How to Clean and Maintain Signage
All signage produced by ASI is made using high standards and consistent procedures. This means we can guarantee you a consistent and quality finish today and into the future as your organization grows. To help extend the longevity of your signage, there are a few simple rules to follow.
Proper care and maintenance helps signage uphold an attractive appearance and ensures a longer life. As well as being easier to read, clean signs convey a positive impression to both visitors and personnel.
Interior signs should be cleaned by a soft cloth moistened with water and a mild detergent.
Exterior signs should be washed with clean water and a car shampoo containing a UV resistant wax 3-4 times a year to best preserve the painted surface.
Use a moistened damp cloth. Take care not to damage any paper inserts used by making sure the cloth does not contain excessive water.
Always be careful to ensure no dust or dirt particles are rubbed into the surface and never use paper towels to clean the surface.
Plastic Surfaces or Components:
Use a clean soft cloth moistened with water and a mild detergent.
If vandalism should occur:
Commercially available graffiti cleaner specifically for painted surfaces enables you to remove most forms of graffiti without damage to either paint or text. Lightly spray the cleaner onto sign, wipe off gently with a clean rag and rinse with water. Be careful not to rub too hard in order to avoid damaging the finish.
Note that graffiti should be removed no later than one week after application – the sooner the better, as exposure to sun and heat makes it more difficult to remove.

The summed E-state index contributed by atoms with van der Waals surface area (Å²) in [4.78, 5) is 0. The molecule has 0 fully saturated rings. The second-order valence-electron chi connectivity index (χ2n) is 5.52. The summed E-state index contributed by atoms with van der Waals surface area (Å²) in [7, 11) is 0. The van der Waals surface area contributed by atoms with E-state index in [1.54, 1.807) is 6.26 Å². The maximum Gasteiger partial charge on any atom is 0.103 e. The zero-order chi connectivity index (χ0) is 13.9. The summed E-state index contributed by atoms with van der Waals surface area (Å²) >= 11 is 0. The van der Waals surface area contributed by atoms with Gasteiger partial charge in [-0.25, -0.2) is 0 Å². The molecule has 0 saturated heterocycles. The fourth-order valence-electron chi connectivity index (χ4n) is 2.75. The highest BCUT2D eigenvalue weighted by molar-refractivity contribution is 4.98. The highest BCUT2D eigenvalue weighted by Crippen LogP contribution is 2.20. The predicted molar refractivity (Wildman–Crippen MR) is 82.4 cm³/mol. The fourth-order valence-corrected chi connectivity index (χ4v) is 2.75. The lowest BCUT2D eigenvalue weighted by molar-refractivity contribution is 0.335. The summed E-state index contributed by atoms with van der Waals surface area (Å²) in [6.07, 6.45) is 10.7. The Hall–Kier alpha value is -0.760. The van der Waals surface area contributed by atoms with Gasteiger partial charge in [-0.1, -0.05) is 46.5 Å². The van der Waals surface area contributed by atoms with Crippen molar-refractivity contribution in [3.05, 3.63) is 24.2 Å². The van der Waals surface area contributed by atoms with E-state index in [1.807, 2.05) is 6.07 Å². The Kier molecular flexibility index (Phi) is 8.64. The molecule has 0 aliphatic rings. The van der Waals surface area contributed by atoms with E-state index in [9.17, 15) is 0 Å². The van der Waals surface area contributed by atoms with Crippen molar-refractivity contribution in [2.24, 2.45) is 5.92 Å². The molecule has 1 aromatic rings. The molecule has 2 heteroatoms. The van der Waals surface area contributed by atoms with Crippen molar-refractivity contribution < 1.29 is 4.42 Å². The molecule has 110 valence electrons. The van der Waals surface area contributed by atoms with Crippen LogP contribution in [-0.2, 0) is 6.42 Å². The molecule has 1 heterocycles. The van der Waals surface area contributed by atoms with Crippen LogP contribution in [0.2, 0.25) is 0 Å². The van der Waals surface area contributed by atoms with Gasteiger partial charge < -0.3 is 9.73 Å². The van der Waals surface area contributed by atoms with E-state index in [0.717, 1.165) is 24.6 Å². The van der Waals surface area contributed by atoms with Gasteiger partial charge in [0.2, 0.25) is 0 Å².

- Methylated spirits, solvents or any acids
- Detergents containing abrasives
- Coarse cloths or cleaning brushes
- Powerful steam or high-pressure cleaning machines
- Dry cloth or paper towel
Environmental effects vary from area to area and the frequency of cleaning should reflect local maintenance considerations. Below are a few important items to consider for your signage cleaning:
Within industrial areas, corrosive particles are more prevalent. Lime, oil-based deposits, sulphur dioxide, acids and other types of air borne pollutants can all adversely affect painted surfaces if signs are not adequately maintained.
Deposits from trees and bushes (resin, pollen) and bird droppings, all rich in alkali, should be removed promptly to avoid damage.
In coastal areas high concentrations of salt, particularly if coupled with high humidity, may adversely affect the wear characteristics of painted finishes.
All painted and plastic components do fade over time, particularly in areas of strong sunlight. Appropriate color selection can minimize this effect as can treating the surface with a wax-based cleaning fluid. If the above suggestions do not work, please contact your ASI representative for further information.